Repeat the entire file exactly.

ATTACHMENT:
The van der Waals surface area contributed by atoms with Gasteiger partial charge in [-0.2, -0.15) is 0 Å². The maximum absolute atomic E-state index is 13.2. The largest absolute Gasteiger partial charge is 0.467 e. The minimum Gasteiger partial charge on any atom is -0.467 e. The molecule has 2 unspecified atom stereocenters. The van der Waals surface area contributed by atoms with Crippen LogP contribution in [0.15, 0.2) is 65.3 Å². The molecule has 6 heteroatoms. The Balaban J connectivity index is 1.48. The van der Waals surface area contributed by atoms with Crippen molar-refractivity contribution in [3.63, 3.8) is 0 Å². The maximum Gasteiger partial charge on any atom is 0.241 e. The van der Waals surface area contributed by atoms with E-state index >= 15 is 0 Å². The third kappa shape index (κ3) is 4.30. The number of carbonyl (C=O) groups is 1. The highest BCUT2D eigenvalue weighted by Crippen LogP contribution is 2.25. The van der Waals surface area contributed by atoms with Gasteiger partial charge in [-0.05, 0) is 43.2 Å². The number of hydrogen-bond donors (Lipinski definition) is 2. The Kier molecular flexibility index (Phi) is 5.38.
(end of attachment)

The van der Waals surface area contributed by atoms with Gasteiger partial charge in [-0.2, -0.15) is 0 Å². The maximum absolute atomic E-state index is 13.2. The largest absolute Gasteiger partial charge is 0.467 e. The minimum Gasteiger partial charge on any atom is -0.467 e. The molecule has 2 unspecified atom stereocenters. The van der Waals surface area contributed by atoms with Crippen LogP contribution in [0.15, 0.2) is 65.3 Å². The molecule has 6 heteroatoms. The Balaban J connectivity index is 1.48. The van der Waals surface area contributed by atoms with Crippen molar-refractivity contribution in [3.63, 3.8) is 0 Å². The maximum Gasteiger partial charge on any atom is 0.241 e. The van der Waals surface area contributed by atoms with E-state index >= 15 is 0 Å². The third kappa shape index (κ3) is 4.30. The number of carbonyl (C=O) groups is 1. The highest BCUT2D eigenvalue weighted by Crippen LogP contribution is 2.25. The van der Waals surface area contributed by atoms with Gasteiger partial charge in [-0.05, 0) is 43.2 Å². The number of hydrogen-bond donors (Lipinski definition) is 2. The Kier molecular flexibility index (Phi) is 5.38.